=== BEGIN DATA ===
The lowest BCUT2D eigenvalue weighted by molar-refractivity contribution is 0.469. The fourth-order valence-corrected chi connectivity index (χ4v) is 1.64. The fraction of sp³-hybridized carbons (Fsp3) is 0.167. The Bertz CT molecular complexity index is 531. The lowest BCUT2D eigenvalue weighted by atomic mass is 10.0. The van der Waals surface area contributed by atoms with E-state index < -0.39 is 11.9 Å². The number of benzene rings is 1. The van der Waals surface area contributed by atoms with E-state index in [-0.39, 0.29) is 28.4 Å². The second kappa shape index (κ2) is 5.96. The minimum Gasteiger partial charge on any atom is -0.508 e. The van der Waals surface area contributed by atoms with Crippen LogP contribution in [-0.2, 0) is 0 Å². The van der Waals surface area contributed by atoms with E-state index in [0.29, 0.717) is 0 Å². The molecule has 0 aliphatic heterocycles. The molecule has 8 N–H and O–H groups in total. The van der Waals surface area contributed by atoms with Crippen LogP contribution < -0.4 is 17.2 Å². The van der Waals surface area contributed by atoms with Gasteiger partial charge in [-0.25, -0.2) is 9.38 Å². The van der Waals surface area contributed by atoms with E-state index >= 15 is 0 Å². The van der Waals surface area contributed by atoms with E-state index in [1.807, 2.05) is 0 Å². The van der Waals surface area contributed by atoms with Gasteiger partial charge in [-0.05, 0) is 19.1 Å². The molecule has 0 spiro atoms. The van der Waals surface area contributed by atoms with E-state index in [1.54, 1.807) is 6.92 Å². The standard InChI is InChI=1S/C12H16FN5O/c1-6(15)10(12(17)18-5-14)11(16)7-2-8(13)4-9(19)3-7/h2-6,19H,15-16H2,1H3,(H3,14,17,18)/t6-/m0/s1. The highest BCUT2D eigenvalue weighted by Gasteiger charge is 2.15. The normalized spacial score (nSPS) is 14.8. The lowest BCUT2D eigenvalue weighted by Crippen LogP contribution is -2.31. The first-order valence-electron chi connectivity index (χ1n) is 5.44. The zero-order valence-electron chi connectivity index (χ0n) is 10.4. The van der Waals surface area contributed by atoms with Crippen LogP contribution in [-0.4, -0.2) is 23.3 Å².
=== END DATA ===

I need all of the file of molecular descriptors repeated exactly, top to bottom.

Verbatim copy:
The lowest BCUT2D eigenvalue weighted by molar-refractivity contribution is 0.469. The fourth-order valence-corrected chi connectivity index (χ4v) is 1.64. The fraction of sp³-hybridized carbons (Fsp3) is 0.167. The Bertz CT molecular complexity index is 531. The lowest BCUT2D eigenvalue weighted by atomic mass is 10.0. The van der Waals surface area contributed by atoms with E-state index < -0.39 is 11.9 Å². The number of benzene rings is 1. The van der Waals surface area contributed by atoms with E-state index in [-0.39, 0.29) is 28.4 Å². The second kappa shape index (κ2) is 5.96. The minimum Gasteiger partial charge on any atom is -0.508 e. The van der Waals surface area contributed by atoms with Crippen LogP contribution in [-0.2, 0) is 0 Å². The van der Waals surface area contributed by atoms with E-state index in [0.29, 0.717) is 0 Å². The molecule has 0 aliphatic heterocycles. The molecule has 8 N–H and O–H groups in total. The van der Waals surface area contributed by atoms with Crippen LogP contribution < -0.4 is 17.2 Å². The van der Waals surface area contributed by atoms with Gasteiger partial charge in [-0.25, -0.2) is 9.38 Å². The van der Waals surface area contributed by atoms with E-state index >= 15 is 0 Å². The van der Waals surface area contributed by atoms with E-state index in [1.807, 2.05) is 0 Å². The van der Waals surface area contributed by atoms with Gasteiger partial charge in [-0.05, 0) is 19.1 Å². The molecule has 0 spiro atoms. The van der Waals surface area contributed by atoms with E-state index in [1.54, 1.807) is 6.92 Å². The standard InChI is InChI=1S/C12H16FN5O/c1-6(15)10(12(17)18-5-14)11(16)7-2-8(13)4-9(19)3-7/h2-6,19H,15-16H2,1H3,(H3,14,17,18)/t6-/m0/s1. The highest BCUT2D eigenvalue weighted by Gasteiger charge is 2.15. The normalized spacial score (nSPS) is 14.8. The lowest BCUT2D eigenvalue weighted by Crippen LogP contribution is -2.31. The first-order valence-electron chi connectivity index (χ1n) is 5.44. The zero-order valence-electron chi connectivity index (χ0n) is 10.4. The van der Waals surface area contributed by atoms with Crippen LogP contribution in [-0.4, -0.2) is 23.3 Å².